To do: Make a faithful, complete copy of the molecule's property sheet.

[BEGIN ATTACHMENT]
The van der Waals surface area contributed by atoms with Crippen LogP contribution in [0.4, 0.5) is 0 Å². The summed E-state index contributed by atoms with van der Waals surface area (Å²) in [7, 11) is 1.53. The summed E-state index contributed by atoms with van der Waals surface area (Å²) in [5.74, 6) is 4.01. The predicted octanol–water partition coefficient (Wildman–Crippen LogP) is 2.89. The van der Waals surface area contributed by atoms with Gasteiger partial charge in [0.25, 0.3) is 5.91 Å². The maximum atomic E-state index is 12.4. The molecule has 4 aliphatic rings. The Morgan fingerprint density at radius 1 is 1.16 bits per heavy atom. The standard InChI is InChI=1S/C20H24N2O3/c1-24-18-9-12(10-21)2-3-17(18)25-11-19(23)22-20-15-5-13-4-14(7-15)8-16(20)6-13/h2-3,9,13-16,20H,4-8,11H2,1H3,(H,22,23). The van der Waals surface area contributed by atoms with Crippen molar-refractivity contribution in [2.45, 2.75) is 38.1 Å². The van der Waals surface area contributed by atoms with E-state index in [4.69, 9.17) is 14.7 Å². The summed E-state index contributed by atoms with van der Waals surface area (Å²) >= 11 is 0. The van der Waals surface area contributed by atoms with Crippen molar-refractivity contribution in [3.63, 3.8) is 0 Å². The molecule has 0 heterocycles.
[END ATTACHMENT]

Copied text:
The van der Waals surface area contributed by atoms with Crippen LogP contribution in [0.4, 0.5) is 0 Å². The summed E-state index contributed by atoms with van der Waals surface area (Å²) in [7, 11) is 1.53. The summed E-state index contributed by atoms with van der Waals surface area (Å²) in [5.74, 6) is 4.01. The predicted octanol–water partition coefficient (Wildman–Crippen LogP) is 2.89. The van der Waals surface area contributed by atoms with Gasteiger partial charge in [0.25, 0.3) is 5.91 Å². The maximum atomic E-state index is 12.4. The molecule has 4 aliphatic rings. The Morgan fingerprint density at radius 1 is 1.16 bits per heavy atom. The standard InChI is InChI=1S/C20H24N2O3/c1-24-18-9-12(10-21)2-3-17(18)25-11-19(23)22-20-15-5-13-4-14(7-15)8-16(20)6-13/h2-3,9,13-16,20H,4-8,11H2,1H3,(H,22,23). The van der Waals surface area contributed by atoms with Crippen molar-refractivity contribution in [2.45, 2.75) is 38.1 Å². The van der Waals surface area contributed by atoms with E-state index in [4.69, 9.17) is 14.7 Å². The summed E-state index contributed by atoms with van der Waals surface area (Å²) >= 11 is 0. The van der Waals surface area contributed by atoms with Crippen molar-refractivity contribution in [3.63, 3.8) is 0 Å². The molecule has 0 heterocycles.